News | Risk

July 2023 - Grocery Store Worker Survives Being Run Over & More Security News

By Daniel Young | August 2, 2023 | 6 min read

There’s a lot going on in the world of physical risk and vulnerability; it’s nearly impossible to keep up with the latest news and developments. We’ll keep you informed with the best content to keep your organization safe and secure. Check out the top news and headlines from the past month.

Teen grocery worker survives being run over by elderly driver

From ABC 6: A teen grocery worker in Ohio has survived being run over by an elderly driver. The employee was busy stacking fruit at Pickering Hill Farms in Avon, Ohio when he was suddenly struck by an SUV. Police said an 83-year-old driver lost control of her car while trying to park, struck the 19-year-old employee, then smashed into the store and a support pole.

Our take: We don’t always think of the daggers of cars as weapons when we’re not near a road, but the truth is that around 16,000 people are injured annually in the U.S. by vehicles crashing into buildings. It’s important to be aware of how close vehicles can get to your building, and consider using bollards to protect people and buildings from out-of-control vehicles. For more information on bollards, read our guide on the subject.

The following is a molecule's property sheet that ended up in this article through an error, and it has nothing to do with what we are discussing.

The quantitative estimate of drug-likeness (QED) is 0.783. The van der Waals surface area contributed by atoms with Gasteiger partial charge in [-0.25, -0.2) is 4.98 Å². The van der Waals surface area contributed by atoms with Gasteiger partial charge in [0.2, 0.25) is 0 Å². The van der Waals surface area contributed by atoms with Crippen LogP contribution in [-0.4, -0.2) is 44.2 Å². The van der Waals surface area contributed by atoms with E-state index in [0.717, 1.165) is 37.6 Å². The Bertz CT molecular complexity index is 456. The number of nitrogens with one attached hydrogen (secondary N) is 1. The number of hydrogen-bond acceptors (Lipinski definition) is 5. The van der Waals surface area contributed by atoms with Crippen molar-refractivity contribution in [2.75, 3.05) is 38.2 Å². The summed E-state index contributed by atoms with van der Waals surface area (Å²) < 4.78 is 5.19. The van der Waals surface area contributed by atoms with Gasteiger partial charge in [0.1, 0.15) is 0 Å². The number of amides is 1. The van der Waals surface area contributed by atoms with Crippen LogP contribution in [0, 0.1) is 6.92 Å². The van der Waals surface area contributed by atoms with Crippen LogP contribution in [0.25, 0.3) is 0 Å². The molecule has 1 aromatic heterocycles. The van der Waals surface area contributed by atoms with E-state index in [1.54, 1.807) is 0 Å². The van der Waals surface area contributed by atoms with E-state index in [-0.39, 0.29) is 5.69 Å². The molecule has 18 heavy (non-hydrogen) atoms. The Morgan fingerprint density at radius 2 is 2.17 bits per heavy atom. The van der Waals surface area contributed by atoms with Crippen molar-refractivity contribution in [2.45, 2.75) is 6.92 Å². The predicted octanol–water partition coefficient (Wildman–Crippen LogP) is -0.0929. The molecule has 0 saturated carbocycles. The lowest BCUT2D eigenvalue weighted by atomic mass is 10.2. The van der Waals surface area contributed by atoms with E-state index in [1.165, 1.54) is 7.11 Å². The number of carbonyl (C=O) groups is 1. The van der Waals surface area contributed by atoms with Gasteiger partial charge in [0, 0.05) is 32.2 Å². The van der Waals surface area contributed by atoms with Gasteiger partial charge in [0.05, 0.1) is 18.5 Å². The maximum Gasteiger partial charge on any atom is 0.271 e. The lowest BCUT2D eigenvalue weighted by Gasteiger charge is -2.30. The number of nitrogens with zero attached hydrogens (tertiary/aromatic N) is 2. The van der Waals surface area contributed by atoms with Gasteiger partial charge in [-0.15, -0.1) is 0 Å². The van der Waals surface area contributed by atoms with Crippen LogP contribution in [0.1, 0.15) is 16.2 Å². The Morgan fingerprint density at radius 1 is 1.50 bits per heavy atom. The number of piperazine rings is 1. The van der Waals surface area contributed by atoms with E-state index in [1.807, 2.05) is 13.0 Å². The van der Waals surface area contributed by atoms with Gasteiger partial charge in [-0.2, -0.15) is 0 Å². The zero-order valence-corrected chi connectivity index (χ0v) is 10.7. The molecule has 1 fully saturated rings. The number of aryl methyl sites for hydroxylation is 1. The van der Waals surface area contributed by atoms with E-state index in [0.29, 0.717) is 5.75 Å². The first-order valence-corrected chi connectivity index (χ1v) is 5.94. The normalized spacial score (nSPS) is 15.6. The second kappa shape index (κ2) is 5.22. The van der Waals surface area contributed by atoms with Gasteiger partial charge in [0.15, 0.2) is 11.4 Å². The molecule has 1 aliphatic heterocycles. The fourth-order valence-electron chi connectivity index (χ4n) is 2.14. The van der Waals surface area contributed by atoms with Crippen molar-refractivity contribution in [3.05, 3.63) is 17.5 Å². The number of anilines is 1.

Ford Next CEO arrested after domestic violence incident at his home

From ClickonDetroit: A Ford Next CEO is accused of trying to set $10,000 handbags on fire during a domestic situation at his Oakland County home, officials said. Franck Dominique Louis-Victor, 50, is the CEO of Ford Next LLC, as well as the vice president of New Business Platforms for the company. Oakland County officials said Louis-Victor was involved in a domestic violence altercation Saturday, July 8, at his home. During the dispute, he tried to set two high-end handbags on fire, according to authorities. Louis-Victor was arrested on charges of arson -- preparation to burn property worth between $1,000 and $20,000 and assault with a dangerous weapon.

Our take: Louis-Victor is a high profile individual within Ford Next, and so his arrest is likely to cause reputational damage to the corporation, but it’s important to remember that damage to a company’s reputation can be caused by regular employees as well. Your employees are unlikely, however, to tell you after an arrest, conviction, or other incident that might attract negative attention. Even allegations of a crime can hurt a business. To find unsavory information that might not be reported, run annual background checks on your employees. You don’t want a client (or the media) to find out about an incident before you do.